– ingyhere
    Commented Aug 22, 2020 at 6:12

Actually, there's a much better way of doing this, and you can declare multiple variables without any issue.

env {'VALUE=thisisatest','FOO=this is a test'} printenv
  • env VALUE='thisisatest' FOO='this is a test' printenv seems simpler still. Even though the syntax with {...} seems to work, I've never seen it before, and dropping it (and the comma) makes the command as a whole look less cluttered. It is clear from the manual that env takes one or more strings on the form name=value.
    – Kusalananda
    Commented Nov 20, 2019 at 10:47
  • It's a list format. There are edge cases where env could be parsed incorrectly, especially when not invoked from the terminal but rather things such as .desktop files. As far as clutter goes, the syntax highlighting typically given to list format helps to distinguish it quite nicely in my opinion. You can also do some neat stuff where everything in a list shares the same prefix, like --exclude=\*.{'json','js','css'} (which excludes these particular file formats). The single quotes aren't needed in this example, mind you, but it's better for syntax highlighting.
    – Maybe
    Commented Nov 20, 2019 at 12:28
  • Ah, I see now, it's actually a brace expansion! Oh, that's an odd use for it. That would obviously only work if the invoking shell knows about brace expansions. Also note that this is would be broken if there was a space after the comma in the expansion, whereas writing it "normally" would allow one to insert whitespaces between the variables for clarity (newlines, for example, if escaped).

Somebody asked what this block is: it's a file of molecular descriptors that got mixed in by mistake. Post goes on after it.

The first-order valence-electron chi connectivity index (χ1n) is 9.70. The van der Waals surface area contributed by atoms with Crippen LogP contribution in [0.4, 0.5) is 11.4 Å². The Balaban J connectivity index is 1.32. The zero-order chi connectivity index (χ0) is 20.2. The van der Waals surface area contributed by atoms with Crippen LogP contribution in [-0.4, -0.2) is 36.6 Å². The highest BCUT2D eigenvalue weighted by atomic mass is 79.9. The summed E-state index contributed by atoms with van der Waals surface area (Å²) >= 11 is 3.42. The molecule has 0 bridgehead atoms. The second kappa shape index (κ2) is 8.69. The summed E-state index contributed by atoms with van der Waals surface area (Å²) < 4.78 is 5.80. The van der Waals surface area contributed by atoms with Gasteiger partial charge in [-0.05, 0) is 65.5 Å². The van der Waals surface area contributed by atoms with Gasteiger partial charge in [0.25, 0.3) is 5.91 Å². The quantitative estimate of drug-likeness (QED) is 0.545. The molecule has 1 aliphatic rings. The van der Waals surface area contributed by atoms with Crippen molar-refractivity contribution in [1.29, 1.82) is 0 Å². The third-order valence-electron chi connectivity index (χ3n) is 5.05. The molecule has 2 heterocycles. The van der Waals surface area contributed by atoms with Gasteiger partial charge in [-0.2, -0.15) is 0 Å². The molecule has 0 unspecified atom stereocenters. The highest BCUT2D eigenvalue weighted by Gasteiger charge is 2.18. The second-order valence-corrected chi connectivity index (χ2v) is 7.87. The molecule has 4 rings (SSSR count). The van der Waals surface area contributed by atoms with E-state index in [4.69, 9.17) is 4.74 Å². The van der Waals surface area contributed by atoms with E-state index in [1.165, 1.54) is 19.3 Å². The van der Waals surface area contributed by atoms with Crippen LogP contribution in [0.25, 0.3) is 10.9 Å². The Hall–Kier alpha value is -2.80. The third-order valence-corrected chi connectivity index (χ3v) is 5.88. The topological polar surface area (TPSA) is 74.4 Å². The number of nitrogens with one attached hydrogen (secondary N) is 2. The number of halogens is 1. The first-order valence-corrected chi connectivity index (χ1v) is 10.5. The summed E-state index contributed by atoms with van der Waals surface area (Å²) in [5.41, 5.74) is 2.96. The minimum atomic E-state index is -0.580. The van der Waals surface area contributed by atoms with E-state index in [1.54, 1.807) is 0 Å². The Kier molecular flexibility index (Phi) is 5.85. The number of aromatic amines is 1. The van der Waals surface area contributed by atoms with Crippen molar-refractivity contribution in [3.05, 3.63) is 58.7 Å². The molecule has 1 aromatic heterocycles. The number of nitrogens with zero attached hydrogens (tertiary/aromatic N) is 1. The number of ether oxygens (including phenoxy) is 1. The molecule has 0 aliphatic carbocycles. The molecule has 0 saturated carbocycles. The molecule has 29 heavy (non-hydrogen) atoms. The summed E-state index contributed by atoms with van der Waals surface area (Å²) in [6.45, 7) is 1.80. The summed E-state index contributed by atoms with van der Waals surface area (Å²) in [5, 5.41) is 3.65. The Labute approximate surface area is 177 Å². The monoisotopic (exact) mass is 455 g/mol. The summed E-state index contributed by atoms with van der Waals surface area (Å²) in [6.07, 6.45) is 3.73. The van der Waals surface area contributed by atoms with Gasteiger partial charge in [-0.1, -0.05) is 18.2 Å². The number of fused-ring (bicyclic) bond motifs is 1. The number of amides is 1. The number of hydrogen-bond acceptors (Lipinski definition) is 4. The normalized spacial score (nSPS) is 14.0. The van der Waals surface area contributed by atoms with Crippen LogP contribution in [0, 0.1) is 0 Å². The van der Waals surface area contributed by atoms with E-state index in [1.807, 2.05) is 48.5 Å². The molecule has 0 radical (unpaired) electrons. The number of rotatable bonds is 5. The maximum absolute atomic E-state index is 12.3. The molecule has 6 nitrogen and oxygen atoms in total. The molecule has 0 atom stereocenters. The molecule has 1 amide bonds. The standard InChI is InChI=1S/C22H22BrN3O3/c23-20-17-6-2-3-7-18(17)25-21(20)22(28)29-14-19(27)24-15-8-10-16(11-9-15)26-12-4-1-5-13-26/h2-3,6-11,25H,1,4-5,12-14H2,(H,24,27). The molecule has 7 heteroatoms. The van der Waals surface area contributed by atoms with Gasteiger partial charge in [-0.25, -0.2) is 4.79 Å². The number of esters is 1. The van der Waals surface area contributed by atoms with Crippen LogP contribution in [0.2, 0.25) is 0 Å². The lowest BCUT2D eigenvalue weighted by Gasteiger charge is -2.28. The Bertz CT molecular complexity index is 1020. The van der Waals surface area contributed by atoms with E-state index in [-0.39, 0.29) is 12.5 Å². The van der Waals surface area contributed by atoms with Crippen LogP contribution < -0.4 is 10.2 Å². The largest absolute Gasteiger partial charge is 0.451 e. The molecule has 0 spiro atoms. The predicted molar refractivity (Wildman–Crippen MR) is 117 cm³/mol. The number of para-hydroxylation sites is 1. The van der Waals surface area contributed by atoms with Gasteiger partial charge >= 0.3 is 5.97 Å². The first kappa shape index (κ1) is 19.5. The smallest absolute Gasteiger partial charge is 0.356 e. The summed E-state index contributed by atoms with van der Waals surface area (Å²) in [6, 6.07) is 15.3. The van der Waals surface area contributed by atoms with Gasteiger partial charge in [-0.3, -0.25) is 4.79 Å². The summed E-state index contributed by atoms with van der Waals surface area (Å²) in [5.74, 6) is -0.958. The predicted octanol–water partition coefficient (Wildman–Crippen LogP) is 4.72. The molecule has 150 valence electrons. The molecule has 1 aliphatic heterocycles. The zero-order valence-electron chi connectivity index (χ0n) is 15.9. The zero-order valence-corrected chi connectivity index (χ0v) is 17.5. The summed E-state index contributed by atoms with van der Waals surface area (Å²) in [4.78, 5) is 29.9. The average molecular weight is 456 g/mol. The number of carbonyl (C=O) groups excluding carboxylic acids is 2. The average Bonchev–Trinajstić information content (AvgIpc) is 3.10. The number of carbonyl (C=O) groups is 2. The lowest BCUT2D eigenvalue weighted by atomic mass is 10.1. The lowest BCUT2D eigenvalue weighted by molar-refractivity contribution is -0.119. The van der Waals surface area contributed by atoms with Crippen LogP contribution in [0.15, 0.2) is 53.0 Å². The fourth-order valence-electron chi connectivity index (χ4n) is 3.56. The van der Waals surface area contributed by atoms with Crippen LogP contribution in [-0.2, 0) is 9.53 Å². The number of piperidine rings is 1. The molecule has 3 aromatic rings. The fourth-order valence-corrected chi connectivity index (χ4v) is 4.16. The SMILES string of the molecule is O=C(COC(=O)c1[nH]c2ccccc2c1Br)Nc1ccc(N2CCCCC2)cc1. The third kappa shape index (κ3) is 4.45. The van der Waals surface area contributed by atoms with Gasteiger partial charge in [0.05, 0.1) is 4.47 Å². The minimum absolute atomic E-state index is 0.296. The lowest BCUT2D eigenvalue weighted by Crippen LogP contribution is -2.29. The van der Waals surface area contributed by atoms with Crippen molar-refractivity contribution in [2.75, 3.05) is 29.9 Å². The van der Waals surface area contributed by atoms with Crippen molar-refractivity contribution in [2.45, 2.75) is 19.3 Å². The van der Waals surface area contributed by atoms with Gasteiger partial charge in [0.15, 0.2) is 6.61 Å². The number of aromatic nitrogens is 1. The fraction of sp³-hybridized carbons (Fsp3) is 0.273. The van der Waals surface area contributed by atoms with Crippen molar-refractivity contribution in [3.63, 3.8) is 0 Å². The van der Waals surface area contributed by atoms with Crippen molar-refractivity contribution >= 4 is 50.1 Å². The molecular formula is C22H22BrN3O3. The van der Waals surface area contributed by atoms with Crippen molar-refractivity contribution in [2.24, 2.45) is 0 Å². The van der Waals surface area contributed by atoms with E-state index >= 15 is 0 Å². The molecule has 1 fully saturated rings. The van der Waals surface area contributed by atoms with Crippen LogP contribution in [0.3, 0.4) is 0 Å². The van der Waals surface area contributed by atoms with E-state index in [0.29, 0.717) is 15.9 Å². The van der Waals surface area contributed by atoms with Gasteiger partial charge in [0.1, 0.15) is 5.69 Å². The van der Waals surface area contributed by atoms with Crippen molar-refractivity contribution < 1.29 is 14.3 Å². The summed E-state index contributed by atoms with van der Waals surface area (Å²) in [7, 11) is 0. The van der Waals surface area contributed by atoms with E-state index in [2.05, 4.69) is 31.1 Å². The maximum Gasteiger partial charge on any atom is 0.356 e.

– Kusalananda
    Commented Nov 20, 2019 at 13:01
  • Your experience must be different from mine because syntax highlighting makes spaces between each entry unnecessary, even a bit wasteful. Backslashing in the middle of the list to continue on a new line doesn't cause any issues, I should mention. Also, if the shell is incompatible with this syntax, it honestly probably has an even more foolproof option available to it.
    – Maybe
    Commented Nov 20, 2019 at 13:42
  • Also, as far as clarity goes, it's easier to discern where the variable declaring ends and where the command begins. Very helpful if you have to declare a lot of variables at a time. Also very useful for long inclusion/exclusion argument lists with perform searches with grep.
    – Maybe
    Commented Nov 20, 2019 at 13:51

I think you're over-complicating things.

$ env FOO='this is a test' printenv | egrep -i foo
FOO=this is a test

By the way quotes aren't part of this issue. Use double quotes if you want, e.g., variable substitution in your value; use single quotes if you want to prevent variable substitution, etc.

Heck, use command substitution if that suits your needs. Use formatted character strings. Use both.

$ env FOO=$'this\tis a test' printenv | egrep -i foo | cat -t
FOO=this^Iis a test
$ env FOO="$(echo $'this\tis a test')" printenv | egrep -i foo | cat -t
FOO=this^Iis a test

Oops, this may be a better example of using command substitution. The idea is to put the output of some required command into the variable, not just gratuitously use command substitution where none is necessary.

$ env FOO="$(man man)" printenv | egrep -iA5 foo=
FOO=man(1)                                    man(1)

   man - format and display the on-line manual pages